Saturday, April 30, 2016

Whiskey Bar Etiquette

Specialty whiskey bars, along with coffee shops, are one of my favorite things about Tokyo. The collections (and the bartenders really do consider the bottles behind the bar to be collections) are incredible and the atmosphere intimate. Unfortunately, whiskey bars can seem inaccessible to short-term visitors to Japan.  A minimum level of cultural fluency, however, can make going to whiskey bars in Japan much more fun. It is with this in mind that I've written this short guide.

Party Size

Many of the best and most interesting whiskey bars in Tokyo are small, 12 seats-at-a-counter affairs. If there isn't room for the number of people in your party, the bartender will most likely indicate that the bar is full by crossing his arms or his left and right index fingers to make an "X." Often, waiting for a seat to become available is not permitted. Therefore, its best to keep your party size small. I've had the best luck with parties of two; it can sometimes be difficult with parties of four. 

Entering

When entering a whiskey bar, wait in the entryway until you are able to catch the bartenders eye and then indicate the number of people in your party by holding up your fingers. If there is room, you will shortly be directed to a seat. If there isn't, you will most likely be asked to leave (see above).

Selecting Your Whiskey

At most serious whiskey bars, there is not a menu. Bars will often have hundreds of whiskeys and keeping a menu up to date isn't deemed worthwhile. 

There are essentially two choices when it comes to selecting a whiskey: requesting a specific bottle or asking for a recommendation. Normally, bottles are stacked on the shelf two or three deep, and so only half or one-third of a collection is visible. This can make requesting a specific bottle difficult, especially considering that lots of the whiskey is likely to be decades-old bottlings with unfamiliar labels. 

Asking for a recommendation, however, can be similarly fraught since most bartenders do not speak English. If you are able to ask for a recommendation, it's best to describe the general characteristics of the types of whiskey you like (e.g., extra-aged whiskey, high-proof whiskey, etc.). The bartender will then place several bottles in front of you from which to choose, The easiest method is simply to point at the bottle you want.

When requesting a specific bottle or when selecting from the bottles recommended by the bartender, it is perfecting acceptable to inquire about the cost. Simply point to the bottle and ask "ikura?"

Another thing to keep in mind when selecting a whiskey is the fill level of the bottle and how long it is likely to have been open. Oxidation can make the flavor of whiskies that have been open a long time rather flat. 

Ordering

Once you've selected your whiskey, the bartender's next question will most likely be how you would like it served. There are essentially three possibilities: neat, on the rocks and with soda. 

If you would like the whiskey served neat, ask for it "straight." It will mostly likely be served to you in a shot glass, but it is not expected that you drink it as a shot. 

If you would like the whiskey served on the rocks, ask for "rocks." It will mostly likely be served in an old fashioned glass with a huge spherical or hand cut piece of ice. 

If you would like the whiskey mixed with soda water, ask for a "highball." Most of the whiskey consumed in Japan is consumed as a highball. If you are going to have a highball, I would recommend Suntory Kakubin or Hibiki. 

Servring MethodWord to OrderJapanese Transliteration
NeatStraightSutoreito
On the RocksRockRokku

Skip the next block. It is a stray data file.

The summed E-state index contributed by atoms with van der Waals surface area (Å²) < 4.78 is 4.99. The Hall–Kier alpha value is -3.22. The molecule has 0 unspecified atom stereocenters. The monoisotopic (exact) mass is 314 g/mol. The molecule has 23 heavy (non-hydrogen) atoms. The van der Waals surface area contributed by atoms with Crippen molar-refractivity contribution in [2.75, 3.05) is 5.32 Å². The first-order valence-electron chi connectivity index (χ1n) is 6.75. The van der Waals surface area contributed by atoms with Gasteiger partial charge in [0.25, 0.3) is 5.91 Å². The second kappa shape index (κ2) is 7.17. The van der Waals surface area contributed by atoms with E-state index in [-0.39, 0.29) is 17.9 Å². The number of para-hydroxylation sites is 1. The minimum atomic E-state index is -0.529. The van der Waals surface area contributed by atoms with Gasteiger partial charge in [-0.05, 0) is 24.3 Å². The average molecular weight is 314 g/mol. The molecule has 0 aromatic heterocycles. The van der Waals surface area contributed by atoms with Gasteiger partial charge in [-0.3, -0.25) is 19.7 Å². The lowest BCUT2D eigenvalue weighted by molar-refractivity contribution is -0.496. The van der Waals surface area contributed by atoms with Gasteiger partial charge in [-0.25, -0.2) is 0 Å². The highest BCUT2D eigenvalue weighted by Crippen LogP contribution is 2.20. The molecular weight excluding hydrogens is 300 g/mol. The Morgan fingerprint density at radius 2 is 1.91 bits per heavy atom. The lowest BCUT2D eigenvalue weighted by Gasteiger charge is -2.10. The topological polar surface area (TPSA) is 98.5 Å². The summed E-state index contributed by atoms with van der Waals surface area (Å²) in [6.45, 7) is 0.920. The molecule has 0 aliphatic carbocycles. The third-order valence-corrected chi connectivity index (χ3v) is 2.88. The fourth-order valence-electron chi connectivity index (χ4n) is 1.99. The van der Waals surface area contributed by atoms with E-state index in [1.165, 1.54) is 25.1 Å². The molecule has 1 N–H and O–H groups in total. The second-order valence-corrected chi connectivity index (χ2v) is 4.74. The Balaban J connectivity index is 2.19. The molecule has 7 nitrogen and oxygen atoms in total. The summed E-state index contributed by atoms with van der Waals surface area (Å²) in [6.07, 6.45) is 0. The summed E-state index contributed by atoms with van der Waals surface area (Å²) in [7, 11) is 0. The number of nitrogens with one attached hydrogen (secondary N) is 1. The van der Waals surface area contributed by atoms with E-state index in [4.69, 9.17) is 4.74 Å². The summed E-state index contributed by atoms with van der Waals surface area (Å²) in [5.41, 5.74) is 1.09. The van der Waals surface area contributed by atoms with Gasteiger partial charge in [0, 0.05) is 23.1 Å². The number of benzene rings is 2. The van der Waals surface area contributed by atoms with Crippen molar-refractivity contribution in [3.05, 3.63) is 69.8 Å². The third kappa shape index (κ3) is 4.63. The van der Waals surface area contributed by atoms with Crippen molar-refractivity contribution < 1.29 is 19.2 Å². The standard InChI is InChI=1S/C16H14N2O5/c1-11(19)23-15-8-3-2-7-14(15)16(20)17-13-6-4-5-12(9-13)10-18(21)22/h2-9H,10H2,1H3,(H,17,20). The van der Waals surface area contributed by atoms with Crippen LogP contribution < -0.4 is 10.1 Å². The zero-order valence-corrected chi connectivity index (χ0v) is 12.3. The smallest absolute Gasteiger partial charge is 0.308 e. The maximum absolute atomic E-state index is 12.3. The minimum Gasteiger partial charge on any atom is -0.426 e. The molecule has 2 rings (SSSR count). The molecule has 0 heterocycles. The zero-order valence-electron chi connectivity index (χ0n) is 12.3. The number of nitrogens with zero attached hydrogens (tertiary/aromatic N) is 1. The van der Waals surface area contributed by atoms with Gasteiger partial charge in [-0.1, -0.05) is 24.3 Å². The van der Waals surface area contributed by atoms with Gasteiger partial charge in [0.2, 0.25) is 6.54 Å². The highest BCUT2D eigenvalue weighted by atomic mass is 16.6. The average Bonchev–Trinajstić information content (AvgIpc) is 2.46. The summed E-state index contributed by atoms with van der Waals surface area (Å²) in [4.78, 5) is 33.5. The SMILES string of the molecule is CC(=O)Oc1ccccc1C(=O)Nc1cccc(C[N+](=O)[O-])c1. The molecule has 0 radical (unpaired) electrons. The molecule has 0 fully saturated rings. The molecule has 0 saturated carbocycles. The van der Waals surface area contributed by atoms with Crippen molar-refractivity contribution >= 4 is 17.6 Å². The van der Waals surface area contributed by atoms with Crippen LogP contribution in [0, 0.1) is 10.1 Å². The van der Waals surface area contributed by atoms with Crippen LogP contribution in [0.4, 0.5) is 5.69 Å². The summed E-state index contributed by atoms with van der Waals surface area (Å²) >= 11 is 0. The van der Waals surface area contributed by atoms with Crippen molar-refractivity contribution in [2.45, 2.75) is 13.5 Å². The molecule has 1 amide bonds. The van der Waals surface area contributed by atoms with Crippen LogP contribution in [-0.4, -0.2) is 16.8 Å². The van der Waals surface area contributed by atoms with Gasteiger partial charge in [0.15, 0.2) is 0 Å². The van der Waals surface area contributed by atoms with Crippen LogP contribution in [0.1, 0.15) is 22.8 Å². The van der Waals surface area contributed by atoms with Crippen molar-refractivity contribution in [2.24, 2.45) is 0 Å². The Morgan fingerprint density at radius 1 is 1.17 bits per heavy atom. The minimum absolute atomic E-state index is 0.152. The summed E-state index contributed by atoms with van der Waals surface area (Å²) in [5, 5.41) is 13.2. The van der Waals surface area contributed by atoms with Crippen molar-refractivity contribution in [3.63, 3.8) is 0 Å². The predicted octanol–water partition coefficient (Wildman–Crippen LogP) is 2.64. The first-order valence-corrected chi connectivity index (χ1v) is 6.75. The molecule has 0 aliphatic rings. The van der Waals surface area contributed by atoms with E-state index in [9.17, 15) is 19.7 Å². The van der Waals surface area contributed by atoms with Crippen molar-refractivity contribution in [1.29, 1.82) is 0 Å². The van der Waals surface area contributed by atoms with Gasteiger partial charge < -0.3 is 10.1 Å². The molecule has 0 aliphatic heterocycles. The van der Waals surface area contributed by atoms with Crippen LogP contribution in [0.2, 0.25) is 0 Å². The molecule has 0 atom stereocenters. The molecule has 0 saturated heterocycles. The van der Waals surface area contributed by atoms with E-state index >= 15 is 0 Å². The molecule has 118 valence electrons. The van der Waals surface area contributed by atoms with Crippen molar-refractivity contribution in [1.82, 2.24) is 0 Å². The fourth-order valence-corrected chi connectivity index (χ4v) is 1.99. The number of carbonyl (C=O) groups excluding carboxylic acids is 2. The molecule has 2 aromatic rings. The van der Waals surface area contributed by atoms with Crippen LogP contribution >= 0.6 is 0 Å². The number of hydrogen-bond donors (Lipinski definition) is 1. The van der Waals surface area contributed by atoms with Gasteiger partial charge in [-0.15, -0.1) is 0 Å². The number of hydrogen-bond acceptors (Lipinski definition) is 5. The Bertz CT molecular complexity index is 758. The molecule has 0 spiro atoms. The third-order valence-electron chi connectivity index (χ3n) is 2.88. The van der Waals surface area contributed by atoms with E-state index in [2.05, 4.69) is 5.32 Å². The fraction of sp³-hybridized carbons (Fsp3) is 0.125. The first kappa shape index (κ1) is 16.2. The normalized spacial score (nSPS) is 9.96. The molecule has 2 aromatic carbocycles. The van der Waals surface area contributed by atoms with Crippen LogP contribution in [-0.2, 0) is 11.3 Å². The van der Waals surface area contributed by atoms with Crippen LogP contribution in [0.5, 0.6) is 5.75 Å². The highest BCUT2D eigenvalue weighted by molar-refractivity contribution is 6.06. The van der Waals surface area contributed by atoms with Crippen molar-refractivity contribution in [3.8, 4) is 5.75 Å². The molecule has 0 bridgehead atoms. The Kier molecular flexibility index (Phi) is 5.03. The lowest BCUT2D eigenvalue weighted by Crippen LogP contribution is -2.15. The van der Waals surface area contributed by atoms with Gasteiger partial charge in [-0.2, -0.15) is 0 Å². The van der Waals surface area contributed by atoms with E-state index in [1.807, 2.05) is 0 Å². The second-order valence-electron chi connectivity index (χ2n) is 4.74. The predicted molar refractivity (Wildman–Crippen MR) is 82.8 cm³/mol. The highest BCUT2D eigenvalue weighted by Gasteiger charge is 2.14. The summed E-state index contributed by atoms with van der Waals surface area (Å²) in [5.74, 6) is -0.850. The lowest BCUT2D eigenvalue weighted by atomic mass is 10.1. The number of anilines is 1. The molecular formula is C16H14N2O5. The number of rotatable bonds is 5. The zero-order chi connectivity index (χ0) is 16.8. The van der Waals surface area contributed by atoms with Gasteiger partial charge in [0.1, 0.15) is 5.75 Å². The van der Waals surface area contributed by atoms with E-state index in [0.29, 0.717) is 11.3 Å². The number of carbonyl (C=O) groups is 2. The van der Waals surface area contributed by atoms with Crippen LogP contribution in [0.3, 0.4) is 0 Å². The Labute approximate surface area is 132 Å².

With SodaHighballHaiboru
The bartender will then make your drink and place it in front of you along with the bottle. Don't worry, you haven't ordered the whole bottle. Feel free inspect the bottle or take a picture. The pour is likely to be very small, less than 1.5 oz. 

Paying Your Tab

When you're finished the easiest way to ask for the check is to get the bartenders attention and cross your left and right index fingers to make an "X." The bartender will then bring you a "receipt," which will mostly likely simply be an amount written on a small sheet of paper. It is unlikely to be itemized. Generally, you can pay the tab at your seat. Tipping is not required or encouraged. 

Friday, April 8, 2016

Oxidation

Everyone knows that whiskey doesn't age in the bottle. That sealed bottle of 1964 Very Very Special Old Fitzgerald you "found in your grandfather's basement" should taste the same today as it would have 50 years ago. This is a good thing. It's what makes dusty hunting possible. Aging, however, is different from oxidation.

Once the bottle has been opened and the contents have been exposed to oxygen, the contents of the bottle do start to change. Normally, this isn't an issue. Most people don't have bottles that sit open for decades. In many cases, oxidation is in fact a good thing. It's the reason that a bourbon can improve on the second or third tasting.

In Japan, however, oxidation can be a problem. At whiskey bars, the price per pour is often very high and, as bourbon is less popular than it once was, open bottles tend to languish.

For example, I've tried the "cheesy" gold foil Wild Turkey 12 Year on several occasions with different results. I use  this as an example because I drink a lot Wild Turkey 12 Year bottled in the 2000s and so I am familiar with the general taste profile. The first time I tried the "cheesy" gold foil version, the bottle was relatively full and the bourbon was great.

On two other occasions, however, the bourbon came from almost empty bottles. This time, the bourbon was relatively flat and boring. It lacked the complexity and character that I had expected. I've experienced the same thing with Van Winkle Family Reserve Bourbon bottlings from the early 1990s and with the older bottlings of A.H. Hirsch. It's very likely that all of these bottles had been sitting open on the shelf for more than a decade.

This is all to say that when ordering rare older bottlings at a bar in Japan, consider how long the bottle has been open. If you're getting the last little bit of the bottle, you might not be getting a good example and may not get to experience why a bourbon is thought to be so great.

Thursday, March 31, 2016

Early Times Brown Label

Distillery:Brown-Forman
Age:NAS
Proof:80 (40% ABV)
Price:JPY 1200

Aside from the shared name and distillery, Early Times in Japan is a different product from Early
Times in the U.S.